Risk factors

What increases my risk for Stargardt disease?

Please discuss with your doctor for further information.

Diagnosis & treatment

The information provided is not a substitute for any medical advice. ALWAYS consult with your doctor for more information.

How is Stargardt disease diagnosed?

An eye care professional can make a positive diagnosis of Stargardt disease by examining the retina. Lipofuscin deposits can be seen as yellowish flecks in the macula. The flecks are irregular in shape and usually extend outward from the macula in a ring-like pattern. The number, size, color, and appearance of these flecks are widely variable.

A standard eye chart and other tests may be used to assess symptoms of vision loss in Stargardt disease, including:

  • Visual field testing. Visual fields testing attempts to measure distribution and sensitivity of field of vision. Multiple methods are available for testing; none is painful and most share a requirement for the patient to indicate ability to see a stimulus / target. This process results in a map of the person’s visual field, and can point to a loss of central vision or peripheral vision.
  • Color Testing: There are several tests that can be used to detect loss of color vision, which can occur late in Stargardt disease. Three tests are often used to get additional information: fundus photography combined with autofluorescence, electroretinography, and optical coherence tomography.
  • A fundus photo is a picture of the retina. These photos may reveal the presence of lipofuscin deposits. In fundus autofluorescence (FAF), a special filter is used to detect lipofuscin. Lipofuscin is naturally fluorescent (it glows in the dark) when a specific wavelength of light is shined into the eye. This test can detect lipofuscin that might not be visible with standard fundus photography, making it possible to diagnose Stargardt disease earlier.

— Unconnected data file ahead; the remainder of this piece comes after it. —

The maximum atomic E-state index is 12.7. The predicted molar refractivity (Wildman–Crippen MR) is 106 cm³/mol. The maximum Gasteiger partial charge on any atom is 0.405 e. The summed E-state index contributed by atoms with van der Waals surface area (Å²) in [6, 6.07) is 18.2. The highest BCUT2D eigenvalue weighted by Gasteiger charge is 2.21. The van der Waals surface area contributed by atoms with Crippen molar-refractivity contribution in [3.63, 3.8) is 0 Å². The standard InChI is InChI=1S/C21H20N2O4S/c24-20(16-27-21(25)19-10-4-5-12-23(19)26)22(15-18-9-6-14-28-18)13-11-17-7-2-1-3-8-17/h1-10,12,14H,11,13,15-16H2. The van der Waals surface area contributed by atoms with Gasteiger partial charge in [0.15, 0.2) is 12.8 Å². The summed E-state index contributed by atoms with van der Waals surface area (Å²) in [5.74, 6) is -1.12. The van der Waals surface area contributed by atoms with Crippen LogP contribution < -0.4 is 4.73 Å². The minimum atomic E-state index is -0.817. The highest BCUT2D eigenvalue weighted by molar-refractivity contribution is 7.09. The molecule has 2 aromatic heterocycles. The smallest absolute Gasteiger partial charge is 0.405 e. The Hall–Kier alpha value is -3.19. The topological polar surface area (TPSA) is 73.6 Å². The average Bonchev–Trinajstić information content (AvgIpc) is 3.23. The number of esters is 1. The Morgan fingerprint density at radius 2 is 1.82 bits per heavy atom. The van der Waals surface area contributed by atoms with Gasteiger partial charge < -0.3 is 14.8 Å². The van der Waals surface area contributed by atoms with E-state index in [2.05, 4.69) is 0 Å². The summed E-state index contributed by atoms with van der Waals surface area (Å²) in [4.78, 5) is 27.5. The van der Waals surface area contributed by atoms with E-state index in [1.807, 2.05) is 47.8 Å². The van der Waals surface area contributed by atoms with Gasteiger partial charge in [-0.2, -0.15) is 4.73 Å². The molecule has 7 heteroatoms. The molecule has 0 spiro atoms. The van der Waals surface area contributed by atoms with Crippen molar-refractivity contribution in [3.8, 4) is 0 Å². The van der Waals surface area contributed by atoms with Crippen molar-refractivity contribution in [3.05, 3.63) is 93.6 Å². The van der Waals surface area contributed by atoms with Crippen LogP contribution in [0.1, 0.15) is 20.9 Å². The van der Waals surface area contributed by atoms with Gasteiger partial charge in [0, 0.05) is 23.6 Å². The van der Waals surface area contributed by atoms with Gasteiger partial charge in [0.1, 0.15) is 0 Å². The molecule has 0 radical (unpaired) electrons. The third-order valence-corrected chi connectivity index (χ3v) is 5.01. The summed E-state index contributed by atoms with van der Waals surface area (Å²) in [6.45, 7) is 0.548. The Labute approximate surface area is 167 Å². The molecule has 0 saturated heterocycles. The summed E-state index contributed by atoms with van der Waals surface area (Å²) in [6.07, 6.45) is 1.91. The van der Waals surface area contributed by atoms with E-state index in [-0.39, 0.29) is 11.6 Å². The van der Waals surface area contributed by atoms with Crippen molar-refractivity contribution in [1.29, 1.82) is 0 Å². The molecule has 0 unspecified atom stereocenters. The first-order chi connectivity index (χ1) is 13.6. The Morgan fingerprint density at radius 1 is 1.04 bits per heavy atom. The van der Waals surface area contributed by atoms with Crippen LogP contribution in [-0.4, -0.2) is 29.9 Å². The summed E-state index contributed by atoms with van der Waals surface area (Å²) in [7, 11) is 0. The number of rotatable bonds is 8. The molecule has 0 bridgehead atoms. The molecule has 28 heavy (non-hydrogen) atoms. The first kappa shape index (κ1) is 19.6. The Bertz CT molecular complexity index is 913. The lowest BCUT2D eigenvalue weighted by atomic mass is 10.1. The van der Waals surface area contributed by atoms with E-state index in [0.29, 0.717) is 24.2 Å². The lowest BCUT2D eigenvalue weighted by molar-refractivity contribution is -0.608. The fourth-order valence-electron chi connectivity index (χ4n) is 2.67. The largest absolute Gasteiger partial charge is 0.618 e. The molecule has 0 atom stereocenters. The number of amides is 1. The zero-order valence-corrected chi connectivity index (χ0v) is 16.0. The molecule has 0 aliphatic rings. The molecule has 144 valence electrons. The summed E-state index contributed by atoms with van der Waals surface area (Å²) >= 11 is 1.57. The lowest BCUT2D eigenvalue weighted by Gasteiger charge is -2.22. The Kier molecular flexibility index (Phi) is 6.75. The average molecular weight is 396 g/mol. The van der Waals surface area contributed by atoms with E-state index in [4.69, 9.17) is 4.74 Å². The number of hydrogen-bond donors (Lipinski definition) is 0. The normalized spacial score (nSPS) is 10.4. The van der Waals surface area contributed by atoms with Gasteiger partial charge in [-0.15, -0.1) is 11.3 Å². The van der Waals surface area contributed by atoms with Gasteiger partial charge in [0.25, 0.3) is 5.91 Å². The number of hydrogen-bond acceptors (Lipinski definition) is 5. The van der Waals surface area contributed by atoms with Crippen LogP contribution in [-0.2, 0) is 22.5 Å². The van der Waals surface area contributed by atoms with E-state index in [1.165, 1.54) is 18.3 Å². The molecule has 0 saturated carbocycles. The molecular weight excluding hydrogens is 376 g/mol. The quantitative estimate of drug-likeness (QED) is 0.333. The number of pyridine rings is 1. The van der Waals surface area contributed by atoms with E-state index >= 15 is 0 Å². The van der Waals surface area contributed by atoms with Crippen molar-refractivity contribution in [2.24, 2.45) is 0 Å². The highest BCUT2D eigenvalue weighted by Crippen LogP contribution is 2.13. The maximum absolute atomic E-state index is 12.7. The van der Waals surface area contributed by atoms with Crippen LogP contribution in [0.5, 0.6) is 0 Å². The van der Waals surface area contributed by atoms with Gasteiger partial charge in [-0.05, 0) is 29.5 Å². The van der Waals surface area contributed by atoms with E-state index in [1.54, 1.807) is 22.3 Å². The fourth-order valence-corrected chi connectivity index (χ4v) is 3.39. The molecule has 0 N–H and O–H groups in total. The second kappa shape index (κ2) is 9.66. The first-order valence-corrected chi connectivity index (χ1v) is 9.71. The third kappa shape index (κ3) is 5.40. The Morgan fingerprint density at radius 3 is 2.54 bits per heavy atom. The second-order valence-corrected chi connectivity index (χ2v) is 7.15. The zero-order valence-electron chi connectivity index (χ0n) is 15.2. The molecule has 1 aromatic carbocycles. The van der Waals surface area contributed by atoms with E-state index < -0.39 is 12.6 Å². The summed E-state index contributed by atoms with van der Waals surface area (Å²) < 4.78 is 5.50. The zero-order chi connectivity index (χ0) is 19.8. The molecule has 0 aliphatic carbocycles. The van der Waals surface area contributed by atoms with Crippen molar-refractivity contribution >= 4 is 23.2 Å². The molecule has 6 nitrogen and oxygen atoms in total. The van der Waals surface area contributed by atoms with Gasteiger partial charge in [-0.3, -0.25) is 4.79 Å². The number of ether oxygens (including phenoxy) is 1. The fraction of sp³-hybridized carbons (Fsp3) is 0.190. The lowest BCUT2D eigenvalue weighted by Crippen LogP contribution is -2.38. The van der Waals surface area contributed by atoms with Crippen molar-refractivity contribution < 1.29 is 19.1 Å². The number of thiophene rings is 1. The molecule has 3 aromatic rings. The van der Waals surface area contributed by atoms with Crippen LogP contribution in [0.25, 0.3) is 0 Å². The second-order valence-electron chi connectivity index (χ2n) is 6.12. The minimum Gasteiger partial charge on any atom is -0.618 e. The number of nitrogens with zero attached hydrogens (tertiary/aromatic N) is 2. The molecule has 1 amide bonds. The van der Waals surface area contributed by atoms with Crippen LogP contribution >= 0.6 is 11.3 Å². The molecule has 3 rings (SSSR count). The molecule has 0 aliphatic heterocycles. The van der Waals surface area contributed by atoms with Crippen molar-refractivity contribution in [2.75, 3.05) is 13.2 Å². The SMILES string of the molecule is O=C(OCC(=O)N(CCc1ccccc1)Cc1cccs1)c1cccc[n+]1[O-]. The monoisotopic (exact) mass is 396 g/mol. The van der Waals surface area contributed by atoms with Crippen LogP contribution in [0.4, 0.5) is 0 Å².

• Electroretinography (ERG) measures the electrical response of rods and cones to light. During the test, an electrode is placed on the cornea and light is flashed into the eye. The electrical responses are viewed and recorded on a monitor. Abnormal patterns of light response suggest the presence of Stargardt disease or other diseases that involve retinal degeneration.
  • Optical coherence tomography (OCT) is a scanning device that works a little like ultrasound. While ultrasound captures images by bouncing sound waves off of living tissues, OCT does it with light waves. The patient places his or her head on a chin rest while invisible, near-infrared light is focused on the retina. Because the eye is designed to allow light in, it’s possible to get detailed pictures deep within the retina. These pictures are then analyzed for any abnormalities in the thickness of the retinal layers, which could indicate retinal degeneration. OCT is sometimes combined with infrared scanning laser ophthalmoscope (ISLO) to provide additional surface images of the retina.